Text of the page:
By Phil Mercer
Officials in Australia say a large housing development project could be blocked to protect endangered koala bears in one of the fastest-growing parts of Australia’s biggest city. The New South Wales government plans to create a sanctuary in Sydney to preserve the country’s last-remaining disease-free koalas. The animals are listed as vulnerable across New South Wales.
Koalas could be extinct in New South Wales within 30 years. That grim warning came from a parliamentary committee in June.
The state government said it is determined to save one of Australia’s most recognizable indigenous animals. It is creating a new reserve on Sydney’s suburban fringe to allow koalas to use protected woodland corridors to travel between habitats. One hundred thousand trees also will be planted.
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“We are here to announce the Georges River Koala National Park,” said Matt Kean, environment minister for New South Wales. “We will be securing 1,885 hectares of koala habitat to ensure that the koala survives in this fortress population forever.”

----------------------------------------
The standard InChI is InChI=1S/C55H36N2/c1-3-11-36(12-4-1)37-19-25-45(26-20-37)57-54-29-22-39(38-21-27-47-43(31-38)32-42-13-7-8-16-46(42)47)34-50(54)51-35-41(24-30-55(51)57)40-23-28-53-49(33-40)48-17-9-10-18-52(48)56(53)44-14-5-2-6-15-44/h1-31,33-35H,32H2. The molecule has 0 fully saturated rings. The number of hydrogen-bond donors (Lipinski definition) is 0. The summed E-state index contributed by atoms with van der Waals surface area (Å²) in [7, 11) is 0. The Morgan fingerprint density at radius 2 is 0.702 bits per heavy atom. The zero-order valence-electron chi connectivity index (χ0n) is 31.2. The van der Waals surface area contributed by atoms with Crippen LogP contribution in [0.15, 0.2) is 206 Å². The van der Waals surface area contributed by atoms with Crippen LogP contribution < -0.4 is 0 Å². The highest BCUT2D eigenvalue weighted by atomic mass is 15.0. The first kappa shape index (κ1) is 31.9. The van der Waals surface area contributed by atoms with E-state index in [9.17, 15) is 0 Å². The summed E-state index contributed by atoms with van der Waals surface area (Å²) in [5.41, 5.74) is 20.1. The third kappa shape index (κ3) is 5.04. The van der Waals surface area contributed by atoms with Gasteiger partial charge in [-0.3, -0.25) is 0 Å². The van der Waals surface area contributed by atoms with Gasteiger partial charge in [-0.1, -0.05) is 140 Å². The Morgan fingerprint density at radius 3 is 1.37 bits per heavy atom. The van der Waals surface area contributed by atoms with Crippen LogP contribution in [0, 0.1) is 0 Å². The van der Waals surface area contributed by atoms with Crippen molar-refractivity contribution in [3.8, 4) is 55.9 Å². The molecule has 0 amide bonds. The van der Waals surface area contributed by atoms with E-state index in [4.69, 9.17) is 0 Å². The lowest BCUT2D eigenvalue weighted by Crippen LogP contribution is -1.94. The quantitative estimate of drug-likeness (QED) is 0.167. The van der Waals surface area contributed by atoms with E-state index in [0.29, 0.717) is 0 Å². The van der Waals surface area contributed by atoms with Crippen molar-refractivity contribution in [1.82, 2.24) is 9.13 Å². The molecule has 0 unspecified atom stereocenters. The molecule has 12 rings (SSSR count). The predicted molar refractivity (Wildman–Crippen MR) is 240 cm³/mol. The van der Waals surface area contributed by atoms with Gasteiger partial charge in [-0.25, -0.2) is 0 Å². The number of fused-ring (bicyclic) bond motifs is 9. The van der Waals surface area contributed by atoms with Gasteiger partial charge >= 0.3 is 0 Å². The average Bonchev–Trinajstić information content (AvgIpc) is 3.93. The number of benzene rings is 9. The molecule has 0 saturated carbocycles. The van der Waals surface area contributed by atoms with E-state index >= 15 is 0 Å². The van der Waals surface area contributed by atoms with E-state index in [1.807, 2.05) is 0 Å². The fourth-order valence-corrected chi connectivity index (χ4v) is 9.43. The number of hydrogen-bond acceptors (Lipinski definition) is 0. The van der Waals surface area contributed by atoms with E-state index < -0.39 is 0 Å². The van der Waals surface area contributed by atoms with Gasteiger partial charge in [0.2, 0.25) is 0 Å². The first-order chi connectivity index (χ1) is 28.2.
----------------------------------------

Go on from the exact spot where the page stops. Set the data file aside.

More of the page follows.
A plan to build hundreds of homes in the area could be vetoed by the state government after scientists found that koalas wouldn’t be properly protected.
Kean warned the construction company he may not approve the development plans.
“I will not be signing off on the bio-diversity certificate unless your development meets all the recommendations of the chief scientist,”
The developer has said that protecting native wildlife was a key consideration, but it has yet to formally respond to the state government.
Critics have said the koala sanctuary is not big enough. But Cate Faehrmann, a Greens parliamentarian, believes it is a good start.
“It is a welcome first step,” Faehrmann said. “Thank you very much, New South Wales government, for recognizing that this koala colony out in Campbelltown — it is our only chlamydia-free population. It is so important. There is anywhere between 200 and 600 koalas out there that have to be protected. They have recognized this.”
Koalas face many threats, including chlamydia – a bacterium that can cause pneumonia and infertility. Bushfires, habitat loss, attacks by dogs and road accidents are also significant threats. But in other parts of southern Australia, officials have said there are too many koalas, and that ‘overabundant’ populations have damaged valuable trees.
Also, south of Sydney, a group of koalas rescued from last summer’s devastating bushfires has been released back into the wild. Three of the animals are named after the crew of a U.S. water-bombing aircraft that crashed in Australia in January. (VOA)